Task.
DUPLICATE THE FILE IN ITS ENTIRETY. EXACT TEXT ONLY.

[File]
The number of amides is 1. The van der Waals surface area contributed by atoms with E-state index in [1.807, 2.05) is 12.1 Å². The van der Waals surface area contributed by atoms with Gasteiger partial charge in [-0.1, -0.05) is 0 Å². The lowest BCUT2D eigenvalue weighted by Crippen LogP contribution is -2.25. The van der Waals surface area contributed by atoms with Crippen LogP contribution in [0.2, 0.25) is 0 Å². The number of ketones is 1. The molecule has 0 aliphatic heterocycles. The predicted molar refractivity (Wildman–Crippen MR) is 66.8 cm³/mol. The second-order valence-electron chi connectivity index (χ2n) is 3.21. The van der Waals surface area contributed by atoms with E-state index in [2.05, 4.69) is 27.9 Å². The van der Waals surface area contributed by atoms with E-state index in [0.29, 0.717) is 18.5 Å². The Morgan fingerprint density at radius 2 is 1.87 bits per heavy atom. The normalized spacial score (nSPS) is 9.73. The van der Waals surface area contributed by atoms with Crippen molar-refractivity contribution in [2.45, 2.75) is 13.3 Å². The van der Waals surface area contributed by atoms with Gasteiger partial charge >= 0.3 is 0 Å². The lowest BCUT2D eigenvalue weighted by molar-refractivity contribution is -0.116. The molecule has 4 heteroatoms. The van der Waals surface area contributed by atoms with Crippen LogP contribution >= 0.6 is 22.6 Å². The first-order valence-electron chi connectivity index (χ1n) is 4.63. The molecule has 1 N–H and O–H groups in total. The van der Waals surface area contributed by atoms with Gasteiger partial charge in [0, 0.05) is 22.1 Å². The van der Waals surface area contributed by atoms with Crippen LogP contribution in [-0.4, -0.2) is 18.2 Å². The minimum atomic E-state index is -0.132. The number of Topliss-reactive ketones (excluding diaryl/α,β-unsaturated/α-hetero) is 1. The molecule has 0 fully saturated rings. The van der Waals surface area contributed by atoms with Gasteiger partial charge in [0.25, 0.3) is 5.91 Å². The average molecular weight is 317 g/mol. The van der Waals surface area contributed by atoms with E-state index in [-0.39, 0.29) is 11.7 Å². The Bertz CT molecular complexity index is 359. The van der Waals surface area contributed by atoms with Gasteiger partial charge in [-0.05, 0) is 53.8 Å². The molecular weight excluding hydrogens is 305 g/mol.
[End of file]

The number of amides is 1. The van der Waals surface area contributed by atoms with E-state index in [1.807, 2.05) is 12.1 Å². The van der Waals surface area contributed by atoms with Gasteiger partial charge in [-0.1, -0.05) is 0 Å². The lowest BCUT2D eigenvalue weighted by Crippen LogP contribution is -2.25. The van der Waals surface area contributed by atoms with Crippen LogP contribution in [0.2, 0.25) is 0 Å². The number of ketones is 1. The molecule has 0 aliphatic heterocycles. The predicted molar refractivity (Wildman–Crippen MR) is 66.8 cm³/mol. The second-order valence-electron chi connectivity index (χ2n) is 3.21. The van der Waals surface area contributed by atoms with E-state index in [2.05, 4.69) is 27.9 Å². The van der Waals surface area contributed by atoms with E-state index in [0.29, 0.717) is 18.5 Å². The Morgan fingerprint density at radius 2 is 1.87 bits per heavy atom. The normalized spacial score (nSPS) is 9.73. The van der Waals surface area contributed by atoms with Crippen molar-refractivity contribution in [2.45, 2.75) is 13.3 Å². The van der Waals surface area contributed by atoms with Gasteiger partial charge >= 0.3 is 0 Å². The lowest BCUT2D eigenvalue weighted by molar-refractivity contribution is -0.116. The molecule has 4 heteroatoms. The van der Waals surface area contributed by atoms with Crippen LogP contribution >= 0.6 is 22.6 Å². The first-order valence-electron chi connectivity index (χ1n) is 4.63. The molecule has 1 N–H and O–H groups in total. The van der Waals surface area contributed by atoms with Gasteiger partial charge in [0, 0.05) is 22.1 Å². The van der Waals surface area contributed by atoms with Crippen LogP contribution in [-0.4, -0.2) is 18.2 Å². The minimum atomic E-state index is -0.132. The number of Topliss-reactive ketones (excluding diaryl/α,β-unsaturated/α-hetero) is 1. The molecule has 0 fully saturated rings. The van der Waals surface area contributed by atoms with Gasteiger partial charge in [0.25, 0.3) is 5.91 Å². The average molecular weight is 317 g/mol. The van der Waals surface area contributed by atoms with E-state index in [-0.39, 0.29) is 11.7 Å². The Bertz CT molecular complexity index is 359. The van der Waals surface area contributed by atoms with Gasteiger partial charge in [-0.05, 0) is 53.8 Å². The molecular weight excluding hydrogens is 305 g/mol.